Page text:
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general framework.

In this article, the term pattern is used to mean any sequence of atomic symbols including subsequences within a larger sequence where the symbols in the subsequence are not necessarily contiguous within the larger sequence.


The term ?multiple alignment? is normally associated with the computational analysis of DNA sequences or sequences of amino acid residues as part of the process of elucidating the structure, functions or evolution of the corresponding molecules.

The general idea is to examine two or more sequences to find one or more alignments of matching bases or amino acid residues which are, in some sense, optimal. An example is presented in Fig. 1.

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Fig. 1. An alignment amongst five DNA sequences (adapted from Fig. 6 in [13], with permission from Oxford University Press).

2.1 What is an ?Optimal? Alignment?

Intuitively, an ?optimal? or ?good? alignment amongst two or more sequences of symbols is one which is relatively long, involves a relatively large number of sequences, has few gaps (or no gaps at all) and, where there are gaps, these should be relatively short.

These kinds of measures are used directly in many studies of multiple alignment. But it seems that our intuitions in this area may also be formalised in terms of probabilities and compression. These two kinds of analysis are complementary and not in conflict - they are two sides of the information theory coin. Recent studies in this tradition include [1, 2, 4, 16, 22].

2.2 Searching for Optimal Alignments

In this area of research, it is widely recognised that, when searching for good alignments between two or more sequences, the space of possible alignments is normally too big to be examined exhaustively. For realistically large examples it is necessary to use ?heuristic? techniques (eg ?hill climbing?, ?beam search?) which may be described generically as ?metrics-guided search?. Existing methods are reviewed in [3, 4, 7, 15]. Also relevant is the method for finding alignments between two sequences which is described in [22].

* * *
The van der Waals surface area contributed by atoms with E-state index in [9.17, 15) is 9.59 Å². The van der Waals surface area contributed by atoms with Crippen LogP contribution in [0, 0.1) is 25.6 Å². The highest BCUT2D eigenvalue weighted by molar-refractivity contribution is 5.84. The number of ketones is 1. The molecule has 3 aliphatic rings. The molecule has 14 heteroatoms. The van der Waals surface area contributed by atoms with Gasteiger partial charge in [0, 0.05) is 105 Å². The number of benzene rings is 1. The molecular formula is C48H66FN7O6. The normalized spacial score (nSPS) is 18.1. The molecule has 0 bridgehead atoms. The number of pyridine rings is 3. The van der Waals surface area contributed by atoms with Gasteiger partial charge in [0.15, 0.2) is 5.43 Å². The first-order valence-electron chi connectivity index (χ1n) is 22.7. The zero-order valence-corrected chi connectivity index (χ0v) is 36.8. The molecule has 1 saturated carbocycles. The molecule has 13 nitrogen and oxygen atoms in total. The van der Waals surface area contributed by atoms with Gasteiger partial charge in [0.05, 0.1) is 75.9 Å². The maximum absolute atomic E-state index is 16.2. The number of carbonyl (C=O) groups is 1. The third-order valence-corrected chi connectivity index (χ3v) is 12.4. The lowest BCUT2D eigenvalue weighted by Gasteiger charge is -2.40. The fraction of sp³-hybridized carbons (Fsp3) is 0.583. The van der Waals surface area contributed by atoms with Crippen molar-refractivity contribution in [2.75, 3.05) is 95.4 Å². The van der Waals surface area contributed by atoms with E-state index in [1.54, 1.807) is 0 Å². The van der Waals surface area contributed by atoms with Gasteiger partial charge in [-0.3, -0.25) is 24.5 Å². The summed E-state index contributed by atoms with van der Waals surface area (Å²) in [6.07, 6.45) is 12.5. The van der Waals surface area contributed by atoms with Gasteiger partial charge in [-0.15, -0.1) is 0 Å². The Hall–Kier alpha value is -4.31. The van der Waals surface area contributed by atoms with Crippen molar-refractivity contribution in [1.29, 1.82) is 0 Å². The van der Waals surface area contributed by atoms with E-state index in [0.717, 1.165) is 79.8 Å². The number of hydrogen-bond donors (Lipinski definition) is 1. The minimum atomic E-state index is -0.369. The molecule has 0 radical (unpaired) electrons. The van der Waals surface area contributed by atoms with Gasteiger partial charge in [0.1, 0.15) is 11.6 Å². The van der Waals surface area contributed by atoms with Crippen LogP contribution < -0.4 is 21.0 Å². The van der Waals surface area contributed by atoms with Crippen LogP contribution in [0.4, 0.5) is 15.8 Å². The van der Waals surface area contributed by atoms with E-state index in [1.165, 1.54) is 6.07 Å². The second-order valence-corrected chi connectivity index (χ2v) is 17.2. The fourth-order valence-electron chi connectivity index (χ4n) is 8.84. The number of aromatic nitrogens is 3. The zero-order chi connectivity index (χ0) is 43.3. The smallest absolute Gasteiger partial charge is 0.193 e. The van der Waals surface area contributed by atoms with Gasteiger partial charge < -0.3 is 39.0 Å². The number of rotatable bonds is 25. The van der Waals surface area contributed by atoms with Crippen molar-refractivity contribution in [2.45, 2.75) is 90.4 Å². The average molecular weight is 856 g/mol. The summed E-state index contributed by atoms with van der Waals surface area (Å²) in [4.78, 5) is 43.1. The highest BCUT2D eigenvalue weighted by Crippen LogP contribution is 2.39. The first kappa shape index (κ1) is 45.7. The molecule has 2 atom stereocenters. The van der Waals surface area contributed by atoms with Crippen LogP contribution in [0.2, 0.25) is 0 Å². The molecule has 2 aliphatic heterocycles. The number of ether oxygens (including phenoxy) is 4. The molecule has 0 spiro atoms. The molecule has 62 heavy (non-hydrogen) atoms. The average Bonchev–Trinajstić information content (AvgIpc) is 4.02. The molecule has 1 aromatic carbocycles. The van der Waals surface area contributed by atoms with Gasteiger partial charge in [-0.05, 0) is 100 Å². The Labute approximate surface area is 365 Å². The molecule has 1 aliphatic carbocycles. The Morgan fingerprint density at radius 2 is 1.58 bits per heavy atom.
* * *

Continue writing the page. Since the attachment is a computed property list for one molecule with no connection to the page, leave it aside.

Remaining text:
Given the variety of techniques which already exist to find multiple alignments, one might expect to find one that could be incorporated in a model of learning, reasoning and other aspects of computing as discussed in this and other publications in this research programme. However, an examination of the literature has shown that existing techniques do not precisely meet the needs of the SP programme. Given the differences in objectives between biochemistry and the SP programme, this is not very surprising.

Work is now proceeding on a new search method within a new SP model. The new model is not yet sufficiently mature or robust to demonstrate all the points made in this article. However, it is good enough to solve the geometric analogy problem described in Section 5.7 and other simple